From a Shelter to a Community

Friday 5 March 2021

I’ve had some hard times and personal challenges throughout my life. When I lost my house, and I was unable to find work, I found myself in a bad space. I was struggling to provide for myself, so I started staying at The Wellington Night Shelter.

Then came the Level 4 Lockdown. The Mission invited all of us to move into their housing facility, Te Pā Pori, because it was a safer setup for everyone. It was clear from the beginning that we had gone from simply having a place of shelter into a community where we would be cared for – both by staff and each other as manuhiri (guests).

Here we’ve received honesty, love, and guidance from the Mission staff. They are with us 100%. They make sure we are healthy with good kai, offer advocacy for manuhiri who have literacy difficulties or had bad experiences with agencies, and provide budgeting advice as well as employment opportunities with recruitment agencies. At Christmas, The Mission even gave me a big box of toys that I could gift to my mokos (grandchildren), because I didn’t have enough to spend – that was so cool.

Here we have the freedom of choice about what we do with our days and the decisions we make, but at the same time there’s an expectation on all of us to respect each other and this place. Everyone has taken different paths to get here, but I believe this is the right place for each of us to move forward as men. We have everything we need to release the burdens we carry, start the healing process, and get back on our feet.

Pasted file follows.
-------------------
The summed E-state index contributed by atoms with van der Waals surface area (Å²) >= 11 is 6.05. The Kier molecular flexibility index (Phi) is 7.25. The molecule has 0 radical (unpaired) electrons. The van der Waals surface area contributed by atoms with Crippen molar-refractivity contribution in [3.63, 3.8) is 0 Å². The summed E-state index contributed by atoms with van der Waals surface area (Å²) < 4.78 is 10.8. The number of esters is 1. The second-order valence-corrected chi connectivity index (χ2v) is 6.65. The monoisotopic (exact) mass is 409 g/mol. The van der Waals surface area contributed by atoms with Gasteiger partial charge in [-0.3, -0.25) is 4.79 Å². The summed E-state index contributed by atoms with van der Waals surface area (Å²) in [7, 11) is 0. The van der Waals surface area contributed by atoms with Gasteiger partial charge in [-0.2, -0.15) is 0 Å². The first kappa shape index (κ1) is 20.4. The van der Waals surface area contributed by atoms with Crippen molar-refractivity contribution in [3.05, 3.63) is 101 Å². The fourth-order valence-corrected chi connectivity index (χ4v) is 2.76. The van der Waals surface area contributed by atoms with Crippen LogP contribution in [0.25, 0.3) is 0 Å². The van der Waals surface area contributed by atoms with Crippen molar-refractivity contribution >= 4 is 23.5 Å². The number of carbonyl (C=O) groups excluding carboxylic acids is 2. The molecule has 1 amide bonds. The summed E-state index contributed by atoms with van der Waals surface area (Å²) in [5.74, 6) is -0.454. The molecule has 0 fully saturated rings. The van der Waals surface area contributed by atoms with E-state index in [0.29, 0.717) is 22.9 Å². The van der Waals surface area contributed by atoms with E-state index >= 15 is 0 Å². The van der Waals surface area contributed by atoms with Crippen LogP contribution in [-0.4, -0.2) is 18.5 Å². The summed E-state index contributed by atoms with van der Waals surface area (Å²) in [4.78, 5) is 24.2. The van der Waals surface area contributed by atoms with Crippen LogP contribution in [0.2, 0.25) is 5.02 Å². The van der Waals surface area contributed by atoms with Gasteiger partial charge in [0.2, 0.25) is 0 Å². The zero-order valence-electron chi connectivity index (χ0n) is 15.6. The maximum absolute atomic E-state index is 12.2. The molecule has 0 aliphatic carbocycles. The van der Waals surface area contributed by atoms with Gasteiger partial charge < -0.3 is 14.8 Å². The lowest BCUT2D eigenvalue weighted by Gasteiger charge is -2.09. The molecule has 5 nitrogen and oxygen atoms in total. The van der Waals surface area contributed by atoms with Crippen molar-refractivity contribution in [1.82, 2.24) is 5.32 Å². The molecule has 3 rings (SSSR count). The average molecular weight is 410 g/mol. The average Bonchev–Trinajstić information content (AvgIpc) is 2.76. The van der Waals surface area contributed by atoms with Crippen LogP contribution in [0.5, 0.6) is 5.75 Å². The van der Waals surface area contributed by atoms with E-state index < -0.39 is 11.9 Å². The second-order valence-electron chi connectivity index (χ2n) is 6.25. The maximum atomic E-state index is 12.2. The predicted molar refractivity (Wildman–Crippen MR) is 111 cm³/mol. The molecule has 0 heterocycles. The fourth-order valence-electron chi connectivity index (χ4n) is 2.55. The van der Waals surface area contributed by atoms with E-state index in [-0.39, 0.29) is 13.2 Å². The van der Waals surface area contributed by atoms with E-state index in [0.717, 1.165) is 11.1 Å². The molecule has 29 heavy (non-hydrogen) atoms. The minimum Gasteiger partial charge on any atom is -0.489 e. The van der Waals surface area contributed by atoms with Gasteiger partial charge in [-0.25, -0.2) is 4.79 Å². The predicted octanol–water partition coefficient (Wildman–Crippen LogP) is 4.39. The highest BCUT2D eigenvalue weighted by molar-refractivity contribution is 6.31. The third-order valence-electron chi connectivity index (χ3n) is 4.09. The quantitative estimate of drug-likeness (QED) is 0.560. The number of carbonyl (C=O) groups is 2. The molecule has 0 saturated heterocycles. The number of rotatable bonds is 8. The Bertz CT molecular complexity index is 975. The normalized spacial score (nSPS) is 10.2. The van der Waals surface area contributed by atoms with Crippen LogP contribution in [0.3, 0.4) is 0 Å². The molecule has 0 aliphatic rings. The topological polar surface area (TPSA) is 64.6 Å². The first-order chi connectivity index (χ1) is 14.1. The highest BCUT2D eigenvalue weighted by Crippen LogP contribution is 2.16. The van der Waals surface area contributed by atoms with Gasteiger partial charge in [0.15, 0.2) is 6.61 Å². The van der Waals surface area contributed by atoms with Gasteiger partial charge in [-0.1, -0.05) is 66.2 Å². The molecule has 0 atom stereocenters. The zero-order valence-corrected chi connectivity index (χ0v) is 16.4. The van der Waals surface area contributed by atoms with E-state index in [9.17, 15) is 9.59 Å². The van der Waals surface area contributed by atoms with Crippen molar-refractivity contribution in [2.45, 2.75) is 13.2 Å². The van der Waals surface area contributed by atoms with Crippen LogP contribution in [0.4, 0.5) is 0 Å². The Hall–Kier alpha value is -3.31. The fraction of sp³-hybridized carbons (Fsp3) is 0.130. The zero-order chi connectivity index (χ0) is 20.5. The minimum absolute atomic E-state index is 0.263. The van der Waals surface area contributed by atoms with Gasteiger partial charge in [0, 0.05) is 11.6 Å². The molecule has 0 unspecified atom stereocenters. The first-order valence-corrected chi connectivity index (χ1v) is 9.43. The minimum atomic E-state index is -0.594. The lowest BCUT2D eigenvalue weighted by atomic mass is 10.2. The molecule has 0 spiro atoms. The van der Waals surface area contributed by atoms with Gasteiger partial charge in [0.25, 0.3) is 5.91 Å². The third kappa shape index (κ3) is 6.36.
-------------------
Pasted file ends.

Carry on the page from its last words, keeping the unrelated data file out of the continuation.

I’m proud as punch to have recently found full-time work as a painter in Petone. What’s awesome as well is that The Mission immediately offered me a place at Te Pā Manawa (Britannia House) as it’s close to work. I’m moving there now, and I know it will be the stepping stone I need to make my new life. It just shows how genuine the Mission staff are, and the opportunities they can give you if you want to uplift your life.

I am completely focussed on my plan to prove myself as a good provider for my whānau, and enjoy their company for as long as I can. I really want my children and mokos to visit and stay with me at my own whare (house).

I am depending on myself, and God, to continue on this journey. I am forever grateful for the team at Te Pā Pori, and also to the people who support The Mission. You need to know that whatever you’re doing to help is making a difference for someone else. Thank you, because you have changed my life.

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